Shakespeare’s King Henry – Development of a Leader

Napoleon Bonaparte, Alexander the great, Julius Caesar and even Hitler. What do all these figures from History have in common? These were all great leaders in their times, maybe not all were equitable but they all for sure have good leadership qualities. What determines a leader though? What qualities are needed to make a great leader? Many forms of good leadership exist. Some people say a great leader is one who knows how to conquer and conduct properly, while other people think a good leader is one who achieves a lot and shows it off.

In “Henry V” by William Shakespeare, Shakespeare presents the idea that a great leader is not born, but developed slowly from one type of a character to an ideal character of a leader – just like King Henry in “Henry V”. In “Henry V” Henry is a character who is emerging from a shameful reputation into a political strategist, from there he develops into a courageous soldier and then finally into a great and memorable King. The first stage Henry goes through in the play that indicates his ultimate transformation is his sudden level of maturity.

This is evident when at the beginning of the play the two Bishops – Bishop of Canterbury and Bishop Ely are discussing his former days as a careless Prince. “The courses of his youth promised it not….. But that wilderness…. seemed to die too” (I. i. 25-27). This shows that everyone remembers that Henry who is King now use to be a womanizing, and juvenile Prince. To put an end to his past reputation Henry develops a sudden maturity and strategic mind to gain political control as a King. This is evident in the way he handles the three traitors. “We do deliver you.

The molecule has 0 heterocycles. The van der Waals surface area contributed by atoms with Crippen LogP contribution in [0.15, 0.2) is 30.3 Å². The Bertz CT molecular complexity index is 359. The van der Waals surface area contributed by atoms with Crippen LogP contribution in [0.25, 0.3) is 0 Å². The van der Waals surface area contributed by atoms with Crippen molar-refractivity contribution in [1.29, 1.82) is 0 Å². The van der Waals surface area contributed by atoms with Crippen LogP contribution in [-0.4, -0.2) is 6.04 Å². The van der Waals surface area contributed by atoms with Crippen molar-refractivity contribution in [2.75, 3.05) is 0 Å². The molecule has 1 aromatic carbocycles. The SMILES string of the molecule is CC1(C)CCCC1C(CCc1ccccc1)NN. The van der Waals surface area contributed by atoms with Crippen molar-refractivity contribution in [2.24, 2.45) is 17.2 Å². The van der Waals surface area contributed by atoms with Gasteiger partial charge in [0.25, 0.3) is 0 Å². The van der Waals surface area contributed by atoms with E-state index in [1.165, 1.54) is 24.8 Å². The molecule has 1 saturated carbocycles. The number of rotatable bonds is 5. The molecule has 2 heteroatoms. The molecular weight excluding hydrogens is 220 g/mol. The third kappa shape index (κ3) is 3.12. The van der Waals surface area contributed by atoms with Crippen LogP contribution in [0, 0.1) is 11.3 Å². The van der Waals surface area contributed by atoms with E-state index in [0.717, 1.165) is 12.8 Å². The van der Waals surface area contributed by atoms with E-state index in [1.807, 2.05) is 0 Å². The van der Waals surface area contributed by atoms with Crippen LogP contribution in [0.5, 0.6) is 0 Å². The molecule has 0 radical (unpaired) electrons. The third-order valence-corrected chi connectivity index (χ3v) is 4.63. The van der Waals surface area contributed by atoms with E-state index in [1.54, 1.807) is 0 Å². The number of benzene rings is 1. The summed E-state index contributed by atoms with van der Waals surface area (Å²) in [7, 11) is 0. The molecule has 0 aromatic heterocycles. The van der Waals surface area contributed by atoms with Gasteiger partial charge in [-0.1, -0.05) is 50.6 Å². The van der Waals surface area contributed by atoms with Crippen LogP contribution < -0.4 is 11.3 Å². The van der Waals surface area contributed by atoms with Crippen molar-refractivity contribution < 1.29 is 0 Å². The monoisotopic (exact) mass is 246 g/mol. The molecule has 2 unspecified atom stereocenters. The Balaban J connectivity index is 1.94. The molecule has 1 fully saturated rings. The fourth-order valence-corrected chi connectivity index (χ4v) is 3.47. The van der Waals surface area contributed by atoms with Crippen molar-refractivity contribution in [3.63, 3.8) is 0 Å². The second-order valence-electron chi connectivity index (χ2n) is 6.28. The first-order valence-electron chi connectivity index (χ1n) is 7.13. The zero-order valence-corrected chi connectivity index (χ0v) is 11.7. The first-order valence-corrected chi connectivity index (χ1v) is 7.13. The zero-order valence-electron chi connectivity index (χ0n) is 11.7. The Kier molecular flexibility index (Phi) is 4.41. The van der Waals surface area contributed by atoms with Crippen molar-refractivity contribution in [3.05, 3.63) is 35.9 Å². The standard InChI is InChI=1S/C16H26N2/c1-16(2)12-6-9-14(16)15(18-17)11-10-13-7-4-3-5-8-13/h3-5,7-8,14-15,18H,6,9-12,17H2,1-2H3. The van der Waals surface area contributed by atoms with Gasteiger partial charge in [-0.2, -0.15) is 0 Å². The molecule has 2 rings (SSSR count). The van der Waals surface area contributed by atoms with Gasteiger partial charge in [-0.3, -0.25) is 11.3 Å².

Get you therefore hence, Poor miserable wretches, to your death” (II. ii. 176-177) Henry sentences and punishes the traitors in such a manner that even they do not blame Henry for their mistakes, they believe they deserve them. After Henry gains political strategy and a reputation as a “shrewd” politician, he gains the love of his own people and he even gains the respect of his enemies. One part of the play that proves this is when the French King, Dauphin and Constable are discussing how to defend France against England. “Think we King Harry strong…. he Kindred of him hath been fleshed upon us; And he is bred out of that bloody stain” (II. iv. 48-51). The French King says this and he is warning the Dauphin to be careful and be strong when defending France because Henry is born out of the line of Edward III who has defeated France already. By making even his enemies realize what they are up against; Shakespeare starts to develop Henry’s apparent transformation through the words of other characters from the play first to add to the dramatic affect. Through the first phase, Henry is shown to be a newly hatched butterfly that has just shed its cocoon.

Henry is dispersing his past status as a tavern loving Prince, and is emerging anew as a political power. As the play continues, readers are now shown other great qualities in Henry. During his second phase of becoming King, Henry is now shown to be a very brave, courageous and inspiring soldier during the battles in the war to take over France. Henry inspires his men and fights alongside them and ends up conquering all of France for England. “But when the blast of war blows in our ears, Then imitate the action of the tiger: Stiffen the sinews, conjure up the blood” (III. i. 5-7).

Henry says this to his men to get them ready for battle. He builds up courageous fire in the hearts of his soldiers and makes them hungry for battle. Then during the battle, instead of hiding or being specially protected Henry goes into battle with his soldiers as one of them and fights with hope beside them. “The King’s a bawcock and a heart of gold…I love the lovely bully” (IV. i. 45 and 49). Here Pistol is talking to the King without knowing it and he says that the King is a good fellow. This shows that by stirring his soldiers along with hope and friendships Henry has found a place in the heart of every one of his soldiers.

The result of Henry taking charge and leading his men into battle to fight alongside them is that he and his army win the battle of Agincourt and defeat France. Henry conquers France for England. An excerpt that displays this victory is right after the battle when Henry is told he has taken France. “The day is yours” (Iv. vii. 86). Montjoy informs Henry that the English have won and he is here to help collect the bodies of the French people. Thus this transformation from a political strategist to a brave soldier gains Henry immense loyalty and love from his people.

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